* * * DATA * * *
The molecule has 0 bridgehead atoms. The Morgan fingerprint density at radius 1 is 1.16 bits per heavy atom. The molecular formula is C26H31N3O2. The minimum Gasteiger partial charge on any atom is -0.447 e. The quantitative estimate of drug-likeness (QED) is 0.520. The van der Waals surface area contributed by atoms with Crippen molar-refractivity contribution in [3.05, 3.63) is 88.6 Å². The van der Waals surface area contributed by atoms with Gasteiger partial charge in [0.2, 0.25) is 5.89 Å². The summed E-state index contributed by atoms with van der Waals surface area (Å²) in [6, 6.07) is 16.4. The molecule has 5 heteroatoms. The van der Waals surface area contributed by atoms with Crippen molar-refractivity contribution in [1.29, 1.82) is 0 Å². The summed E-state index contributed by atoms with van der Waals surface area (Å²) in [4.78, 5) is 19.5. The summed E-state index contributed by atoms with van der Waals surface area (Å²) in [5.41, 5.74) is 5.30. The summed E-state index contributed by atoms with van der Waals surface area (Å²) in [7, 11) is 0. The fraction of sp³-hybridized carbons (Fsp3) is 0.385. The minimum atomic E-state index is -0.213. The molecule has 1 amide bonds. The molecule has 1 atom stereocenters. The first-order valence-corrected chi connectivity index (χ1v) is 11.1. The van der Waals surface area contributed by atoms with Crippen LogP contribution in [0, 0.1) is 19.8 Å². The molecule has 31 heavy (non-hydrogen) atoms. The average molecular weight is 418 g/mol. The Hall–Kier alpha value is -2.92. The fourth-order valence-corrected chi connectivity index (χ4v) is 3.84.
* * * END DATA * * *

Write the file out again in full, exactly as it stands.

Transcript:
The molecule has 0 bridgehead atoms. The Morgan fingerprint density at radius 1 is 1.16 bits per heavy atom. The molecular formula is C26H31N3O2. The minimum Gasteiger partial charge on any atom is -0.447 e. The quantitative estimate of drug-likeness (QED) is 0.520. The van der Waals surface area contributed by atoms with Crippen molar-refractivity contribution in [3.05, 3.63) is 88.6 Å². The van der Waals surface area contributed by atoms with Gasteiger partial charge in [0.2, 0.25) is 5.89 Å². The summed E-state index contributed by atoms with van der Waals surface area (Å²) in [6, 6.07) is 16.4. The molecule has 5 heteroatoms. The van der Waals surface area contributed by atoms with Crippen molar-refractivity contribution in [1.29, 1.82) is 0 Å². The summed E-state index contributed by atoms with van der Waals surface area (Å²) in [4.78, 5) is 19.5. The summed E-state index contributed by atoms with van der Waals surface area (Å²) in [5.41, 5.74) is 5.30. The summed E-state index contributed by atoms with van der Waals surface area (Å²) in [7, 11) is 0. The fraction of sp³-hybridized carbons (Fsp3) is 0.385. The minimum atomic E-state index is -0.213. The molecule has 1 amide bonds. The molecule has 1 atom stereocenters. The first-order valence-corrected chi connectivity index (χ1v) is 11.1. The van der Waals surface area contributed by atoms with Crippen LogP contribution in [0, 0.1) is 19.8 Å². The molecule has 31 heavy (non-hydrogen) atoms. The average molecular weight is 418 g/mol. The Hall–Kier alpha value is -2.92. The fourth-order valence-corrected chi connectivity index (χ4v) is 3.84.